SALT LAKE CITY — Walking into Bingo at The Grand Theatre felt like walking into a bingo hall. I wondered if the audience—complete with a healthy contingent of old ladies—misread their newspapers! More likely, they came like the rest of us to enjoy an uplifting musical comedy that just happens to be about their favorite pastime.
The Off-Broadway success Bingo revolves around the broken friendship between four women, Vern (Camille Van Wagoner), Patsy (Loria Baldi Call), Honey (Erica Hansen), and Bernice (Wanda Cooper). At the heart of it are sore feelings over the events on a dark and stormy bingo night 15 years ago.
The show begins with the buoyant number “Girl’s Night Out,” which sets up the action nicely and is easily the musical standout. You will be singing it in your head on the way out of the theater, or your money back. Before long the audience is brought into the action as the theater becomes a bingo hall complete with cards (included in the program), caller (Jeff Parry), and fabulous prizes. While playing bingo with the cast may be a little gimmicky, it’s even more enjoyable than it sounds (“I can’t wait to play bingo again,” I scribbled in my notes).
The script is peppered with funny one-liners and throw-aways. There are plenty of in-jokes for the initiated, but you don’t need to be a bingo fanatic to get most of them. In the end, the game simply provides a backdrop for the character drama.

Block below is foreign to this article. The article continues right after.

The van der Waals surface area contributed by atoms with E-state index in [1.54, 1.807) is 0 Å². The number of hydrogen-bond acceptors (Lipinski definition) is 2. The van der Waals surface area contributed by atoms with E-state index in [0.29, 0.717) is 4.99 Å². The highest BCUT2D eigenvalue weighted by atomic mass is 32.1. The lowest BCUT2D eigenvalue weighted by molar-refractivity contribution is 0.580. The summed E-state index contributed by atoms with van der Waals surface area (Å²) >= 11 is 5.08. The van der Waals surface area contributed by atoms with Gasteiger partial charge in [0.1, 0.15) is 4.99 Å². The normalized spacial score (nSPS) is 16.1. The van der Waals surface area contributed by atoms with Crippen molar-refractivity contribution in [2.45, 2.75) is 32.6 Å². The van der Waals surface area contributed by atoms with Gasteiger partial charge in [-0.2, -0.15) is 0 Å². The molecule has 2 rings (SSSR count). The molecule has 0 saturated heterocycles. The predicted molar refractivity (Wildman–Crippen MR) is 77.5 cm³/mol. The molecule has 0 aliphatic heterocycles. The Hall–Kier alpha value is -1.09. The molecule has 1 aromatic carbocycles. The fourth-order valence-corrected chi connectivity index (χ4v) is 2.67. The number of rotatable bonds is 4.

Erica Hansen, who plays the evergreen bimbo Honey, has several scene-stealers, including her lovelorn ode “Gentleman Caller.” But the show belongs to Van Wagoner, who displays some serious vocal and comedic chops in her role as an outspoken chain smoker.
The play succeeds with only a couple minor setbacks. Vern’s befriending of a stranger who steals her seat is puzzling, and the frequent transitions between the past and present left me lost for a few scenes. There’s also a long detour about One Flew Over the Cuckoo’s Nest that should have stayed a throw-away joke (but a pretty hilarious one at that).
But these missteps can’t stop this irrepressible musical, directed and choreographed by Jim Christian. The venue is enchanting, and the keen set (courtesy of Keven Myhre) instantly transports the audience to bingo night at their local fraternal order (the band’s Shriner fezzes were a nice touch). The cast’s voices are uniformly stellar (particularly when all together), and the dialogue is consistently amusing throughout. When the character drama inevitably comes to a head, it doesn’t bog the peppy show down.
They only give out three prizes to the audience, but everyone wins at Bingo.